Is that a radish in your pocket, or are you just happy to see me?
So, Shimoseka. If you’ve managed to miss having heard about it, Shimoseka takes place in a future in which Japan has banned obscene language as well as “pornographic” materials entirely. In order to enforce the laws governing these bans, all citizens are fitted with a device that reports in if they swear or even if they draw a picture that is deemed pornographic. The story follows a boy named Okuma who is determined to be an impressively pure young man despite his father having been jailed years before for being an erotic terrorist. His pristine aspirations are, however, slowly eroded away over the course of the show after he becomes entangled with Kajo, a girl who is secretly the erotic terrorist Blue Snow.
Have you ever heard of the girl with the curl? When she was good, she was very good, but when she was bad, she was wicked. Shimoseka is that girl in anime form, as when it’s locked on target properly, it is both quite funny and its critique sharp. When it isn’t on its form, though, it’s pretty terrible, and, given the subject matter, some of its missteps are fairly off-putting (the first episode features a woman attempting to blackmail a boy by falsely claiming he groped her on the train as she claims you can make a lot of money from a person if they’re convicted in what is a disturbing conflation of sexual assault and consensually-consumed pornography; a later arc does somewhat rectify the misstep, but one wishes that J.C. Staff had simply excised the material in the first place). The shows is weakest when the production staff are doing original material as opposed to adapting light novel material, and the final episode, unfortunately, is one of these – just stop at episode eleven if you do watch this, as that is where the series truly ends.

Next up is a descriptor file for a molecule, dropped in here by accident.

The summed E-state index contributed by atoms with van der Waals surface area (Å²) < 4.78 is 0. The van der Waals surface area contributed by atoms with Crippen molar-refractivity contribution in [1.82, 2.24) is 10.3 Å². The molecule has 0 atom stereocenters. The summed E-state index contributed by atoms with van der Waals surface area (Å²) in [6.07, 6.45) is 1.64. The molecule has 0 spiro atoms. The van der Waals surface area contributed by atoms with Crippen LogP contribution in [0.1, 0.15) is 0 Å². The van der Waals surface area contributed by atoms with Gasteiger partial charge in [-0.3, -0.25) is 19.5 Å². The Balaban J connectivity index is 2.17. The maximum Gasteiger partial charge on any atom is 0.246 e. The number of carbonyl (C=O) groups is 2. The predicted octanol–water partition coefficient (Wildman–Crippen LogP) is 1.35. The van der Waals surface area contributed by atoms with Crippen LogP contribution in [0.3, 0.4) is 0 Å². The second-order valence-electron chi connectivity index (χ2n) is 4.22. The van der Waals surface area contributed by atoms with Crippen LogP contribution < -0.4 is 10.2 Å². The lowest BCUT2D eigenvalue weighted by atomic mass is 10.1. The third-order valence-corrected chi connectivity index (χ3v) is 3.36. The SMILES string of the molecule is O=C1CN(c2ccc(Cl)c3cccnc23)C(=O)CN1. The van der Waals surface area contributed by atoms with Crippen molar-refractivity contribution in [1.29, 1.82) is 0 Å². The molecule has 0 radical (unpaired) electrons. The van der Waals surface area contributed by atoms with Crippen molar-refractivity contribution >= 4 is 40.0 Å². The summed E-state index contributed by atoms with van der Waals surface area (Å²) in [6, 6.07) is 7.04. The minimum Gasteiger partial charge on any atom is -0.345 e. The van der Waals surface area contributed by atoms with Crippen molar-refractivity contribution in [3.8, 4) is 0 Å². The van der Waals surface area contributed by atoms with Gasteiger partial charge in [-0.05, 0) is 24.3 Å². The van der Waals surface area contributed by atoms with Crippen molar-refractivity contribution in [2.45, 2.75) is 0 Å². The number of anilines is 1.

I’ve seen Shimoseka described as a trashy show, but that isn’t it, exactly. Its subject matter is one often associated with trash (i.e. sex), and it certainly enjoys cracking ‘dirty’ jokes, but it isn’t a stupid show. It presents a pretty solid critique of censorship, and makes the compelling argument that trying to embalm children into hermetically-sealed purity-boxes ultimately warps them and the surrounding society. For all its seeming cheerfulness, Shimoseka paints a pretty bleak dystopia in which the government literally tracks all movements of its citizens and punishes them for slights such as masturbation or uttering the word “shit”. Shimoseka’s world is quite creepy.
I want to touch on the cast as I really liked them. Okuma doesn’t stray too far from his standard type, but its nevertheless enjoyable to watch his evolution across the show as he slowly realizes that he, too, loves dirty jokes. Fuwa, a classmate of Okuma’s who loves science and who herself spends the show trying to figure out the mystery of sex after noticing the multiplication of flies in her lab, is a scream whenever she shows up with her deadpan delivery. Also worth noting is Saotome, who learns how to draw with her mouth in an effort to avoid detection when she begins drawing obscene doujinshi.
But, the best of all is undoubtedly Kajo, who graced the widely-shared promo image with a gleeful and defiant look on her face. Kajo is often over-the-top, but her sincerity and, ultimately, her seriousness about her cause prevent her from becoming pure caricature. Without her, there wouldn’t be a show, and she’s truly my favorite single character from an anime this year.
…aaaand then there’s Anna. Anna is the head of the student council, and she’s wholly dedicated to the cause of purity. She’s also completely screwed up, having been raised in a household where both of her politician parents were big proponents of the efforts to outlaw obscenity in all its forms. Anna is the source of the biggest problem with the show, as it turns out, as she develops a taste for attempting to sexually assault Okuma. The first time this happens, it works to undergird the idea that it isn’t healthy to prevent teenagers from having any knowledge about sex and sexuality. However, after that, the show instead tries to play each recurrence as comedy, which also has the effect of undermining its original usage. I began to feel simply relieved when she didn’t show up much in an episode.
This was the only area, though, in which Shimoseka seemed to get worse as it went on as opposed to better. Some of my early worries were allayed by developments as the show progressed and finer-tuned it’s satire. It also avoided the common pitfall for shows with heavier female casts in that it never went for the harem route (thank fuck!).
So, worth a watch if sex comedies are up your alley (hurr hurr hurr), with the caveat that you’ll probably cringe a few times during the course of the show.